Web servers are vulnerable machines

Imagine you have rigged up an unusual machine, like a home-made steam engine or a centrifuge. Even if it seemed to be working smoothly, it’s not the sort of thing you would want to leave unattended. It’s quite likely that doing so would break the machine, and quite probably cause damage to nearby property or people.

It’s important to remember that a web server is a pretty sophisticated machine. An entry served up by a WordPress blog is quite a different thing from a printed newspaper article or even a static HTML page. When you view a WordPress page, there is a dynamic interplay between your web browser and the web server. You request particular content and WordPress uses PHP scripts to pull together the necessary data from MySQL databases. The same is true for other dynamic content management systems (CMS), like Joomla or MediaWiki. Underneath all this, there is Apache HTTP Server and whatever operating system the server is running.

All this PHP and MySQL work creates openings for attackers. These can never be completely eliminated, though maintaining an updated version of your CMS and being careful about things like passwords and file permissions is important.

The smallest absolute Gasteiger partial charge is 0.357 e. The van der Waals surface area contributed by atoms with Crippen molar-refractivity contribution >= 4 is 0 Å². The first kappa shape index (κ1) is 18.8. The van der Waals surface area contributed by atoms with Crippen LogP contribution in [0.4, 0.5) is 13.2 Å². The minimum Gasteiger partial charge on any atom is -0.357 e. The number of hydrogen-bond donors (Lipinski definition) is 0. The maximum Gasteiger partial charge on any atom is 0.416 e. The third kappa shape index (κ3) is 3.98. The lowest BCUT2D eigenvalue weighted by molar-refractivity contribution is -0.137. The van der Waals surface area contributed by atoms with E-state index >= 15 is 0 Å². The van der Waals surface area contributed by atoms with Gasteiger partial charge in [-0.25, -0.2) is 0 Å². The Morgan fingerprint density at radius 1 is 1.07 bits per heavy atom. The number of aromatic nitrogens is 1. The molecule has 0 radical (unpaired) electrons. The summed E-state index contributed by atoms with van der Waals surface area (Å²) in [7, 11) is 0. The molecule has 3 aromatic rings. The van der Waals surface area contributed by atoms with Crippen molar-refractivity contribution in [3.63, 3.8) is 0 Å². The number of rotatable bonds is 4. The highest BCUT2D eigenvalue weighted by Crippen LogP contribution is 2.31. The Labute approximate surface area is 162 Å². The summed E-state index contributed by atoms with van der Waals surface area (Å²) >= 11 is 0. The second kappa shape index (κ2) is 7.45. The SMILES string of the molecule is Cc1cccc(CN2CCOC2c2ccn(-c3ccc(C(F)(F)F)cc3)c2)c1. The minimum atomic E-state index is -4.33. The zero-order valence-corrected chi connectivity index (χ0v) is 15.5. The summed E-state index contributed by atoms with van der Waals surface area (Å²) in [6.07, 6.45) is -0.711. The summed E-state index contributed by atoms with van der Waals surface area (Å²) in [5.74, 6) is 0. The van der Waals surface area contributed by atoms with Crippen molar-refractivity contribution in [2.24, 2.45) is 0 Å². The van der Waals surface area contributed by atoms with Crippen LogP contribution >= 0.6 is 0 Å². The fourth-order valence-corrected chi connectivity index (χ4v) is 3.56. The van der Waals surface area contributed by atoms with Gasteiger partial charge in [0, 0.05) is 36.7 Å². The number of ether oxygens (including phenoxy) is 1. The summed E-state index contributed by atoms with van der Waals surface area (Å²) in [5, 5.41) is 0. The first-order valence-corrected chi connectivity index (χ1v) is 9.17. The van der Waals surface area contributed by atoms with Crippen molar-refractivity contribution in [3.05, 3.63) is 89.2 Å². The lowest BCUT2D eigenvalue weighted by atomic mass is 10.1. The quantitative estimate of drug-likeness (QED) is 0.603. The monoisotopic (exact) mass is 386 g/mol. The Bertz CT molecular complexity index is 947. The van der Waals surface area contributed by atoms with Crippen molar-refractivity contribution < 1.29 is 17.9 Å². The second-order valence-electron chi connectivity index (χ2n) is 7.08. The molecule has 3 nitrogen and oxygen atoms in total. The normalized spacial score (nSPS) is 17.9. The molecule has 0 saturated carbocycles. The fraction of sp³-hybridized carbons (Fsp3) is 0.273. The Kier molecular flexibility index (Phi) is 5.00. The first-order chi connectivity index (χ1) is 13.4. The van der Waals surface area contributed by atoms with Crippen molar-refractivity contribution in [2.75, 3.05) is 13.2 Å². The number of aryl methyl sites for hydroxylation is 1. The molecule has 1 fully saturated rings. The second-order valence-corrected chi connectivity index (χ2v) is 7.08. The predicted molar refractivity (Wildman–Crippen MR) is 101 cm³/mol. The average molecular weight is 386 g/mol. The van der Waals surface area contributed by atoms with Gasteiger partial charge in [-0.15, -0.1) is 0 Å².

What may be most important, I think, is changing the perception of what kind of machine a web server is. You cannot assume that it will continue to obediently do what you want if you leave it alone. It is quite possible that some malicious human or robot will find a crack, take control of it in whole or in part, and then use it for nefarious tasks like sending spam or joining a botnet. If you aren’t paying any attention to things like your server logs, you might never even know that your site has been compromised.

In short:

  1. If you run a webserver, be aware that it is a constant target for attack.
  2. It is wise to take precautions, like promptly updating software and choosing strong passwords.
  3. Keep an eye open for unauthorized activity.
  4. Have backups in place for recovery after an attack.

Practice safer blogging!

Author: Milan

In the spring of 2005, I graduated from the University of British Columbia with a degree in International Relations and a general focus in the area of environmental politics. In the fall of 2005, I began reading for an M.Phil in IR at Wadham College, Oxford. Outside school, I am very interested in photography, writing, and the outdoors. I am writing this blog to keep in touch with friends and family around the world, provide a more personal view of graduate student life in Oxford, and pass on some lessons I've learned here.

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